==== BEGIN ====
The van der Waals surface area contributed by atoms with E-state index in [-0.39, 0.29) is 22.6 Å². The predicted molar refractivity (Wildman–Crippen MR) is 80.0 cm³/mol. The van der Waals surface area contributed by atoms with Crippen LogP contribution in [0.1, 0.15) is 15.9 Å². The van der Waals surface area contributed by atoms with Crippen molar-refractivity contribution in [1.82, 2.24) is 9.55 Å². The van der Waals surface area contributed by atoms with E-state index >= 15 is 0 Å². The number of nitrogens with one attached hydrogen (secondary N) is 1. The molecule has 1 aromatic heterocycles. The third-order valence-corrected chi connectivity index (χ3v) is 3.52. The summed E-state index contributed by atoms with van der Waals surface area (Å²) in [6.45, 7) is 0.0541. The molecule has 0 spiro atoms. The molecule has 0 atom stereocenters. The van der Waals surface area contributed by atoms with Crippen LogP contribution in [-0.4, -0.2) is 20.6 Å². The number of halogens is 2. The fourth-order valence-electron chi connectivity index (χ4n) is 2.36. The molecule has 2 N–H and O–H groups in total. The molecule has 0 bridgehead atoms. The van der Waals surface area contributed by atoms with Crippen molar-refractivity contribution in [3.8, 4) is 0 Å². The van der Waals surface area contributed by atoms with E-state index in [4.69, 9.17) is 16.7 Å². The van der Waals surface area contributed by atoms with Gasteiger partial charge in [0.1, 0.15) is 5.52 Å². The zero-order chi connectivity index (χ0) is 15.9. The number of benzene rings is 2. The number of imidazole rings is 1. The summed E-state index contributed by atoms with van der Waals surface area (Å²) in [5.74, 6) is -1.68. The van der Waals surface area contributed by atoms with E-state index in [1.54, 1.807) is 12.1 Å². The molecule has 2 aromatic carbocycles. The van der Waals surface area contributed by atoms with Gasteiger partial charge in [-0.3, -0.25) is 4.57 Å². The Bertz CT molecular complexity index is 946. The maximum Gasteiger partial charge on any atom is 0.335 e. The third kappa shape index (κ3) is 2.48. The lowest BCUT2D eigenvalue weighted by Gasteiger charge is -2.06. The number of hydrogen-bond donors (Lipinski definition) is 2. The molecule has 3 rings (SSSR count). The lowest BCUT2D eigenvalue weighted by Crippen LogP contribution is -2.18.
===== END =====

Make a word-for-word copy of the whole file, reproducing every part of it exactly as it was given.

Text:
The van der Waals surface area contributed by atoms with E-state index in [-0.39, 0.29) is 22.6 Å². The predicted molar refractivity (Wildman–Crippen MR) is 80.0 cm³/mol. The van der Waals surface area contributed by atoms with Crippen LogP contribution in [0.1, 0.15) is 15.9 Å². The van der Waals surface area contributed by atoms with Crippen molar-refractivity contribution in [1.82, 2.24) is 9.55 Å². The van der Waals surface area contributed by atoms with E-state index >= 15 is 0 Å². The number of nitrogens with one attached hydrogen (secondary N) is 1. The molecule has 1 aromatic heterocycles. The third-order valence-corrected chi connectivity index (χ3v) is 3.52. The summed E-state index contributed by atoms with van der Waals surface area (Å²) in [6.45, 7) is 0.0541. The molecule has 0 spiro atoms. The molecule has 0 atom stereocenters. The van der Waals surface area contributed by atoms with Crippen LogP contribution in [-0.4, -0.2) is 20.6 Å². The number of halogens is 2. The fourth-order valence-electron chi connectivity index (χ4n) is 2.36. The molecule has 2 N–H and O–H groups in total. The molecule has 0 bridgehead atoms. The van der Waals surface area contributed by atoms with Crippen molar-refractivity contribution in [3.8, 4) is 0 Å². The van der Waals surface area contributed by atoms with E-state index in [4.69, 9.17) is 16.7 Å². The van der Waals surface area contributed by atoms with Gasteiger partial charge in [0.1, 0.15) is 5.52 Å². The zero-order chi connectivity index (χ0) is 15.9. The number of benzene rings is 2. The number of imidazole rings is 1. The summed E-state index contributed by atoms with van der Waals surface area (Å²) in [5.74, 6) is -1.68. The van der Waals surface area contributed by atoms with E-state index in [1.54, 1.807) is 12.1 Å². The molecule has 2 aromatic carbocycles. The van der Waals surface area contributed by atoms with Gasteiger partial charge in [-0.3, -0.25) is 4.57 Å². The Bertz CT molecular complexity index is 946. The maximum Gasteiger partial charge on any atom is 0.335 e. The third kappa shape index (κ3) is 2.48. The lowest BCUT2D eigenvalue weighted by Gasteiger charge is -2.06. The number of hydrogen-bond donors (Lipinski definition) is 2. The molecule has 3 rings (SSSR count). The lowest BCUT2D eigenvalue weighted by Crippen LogP contribution is -2.18.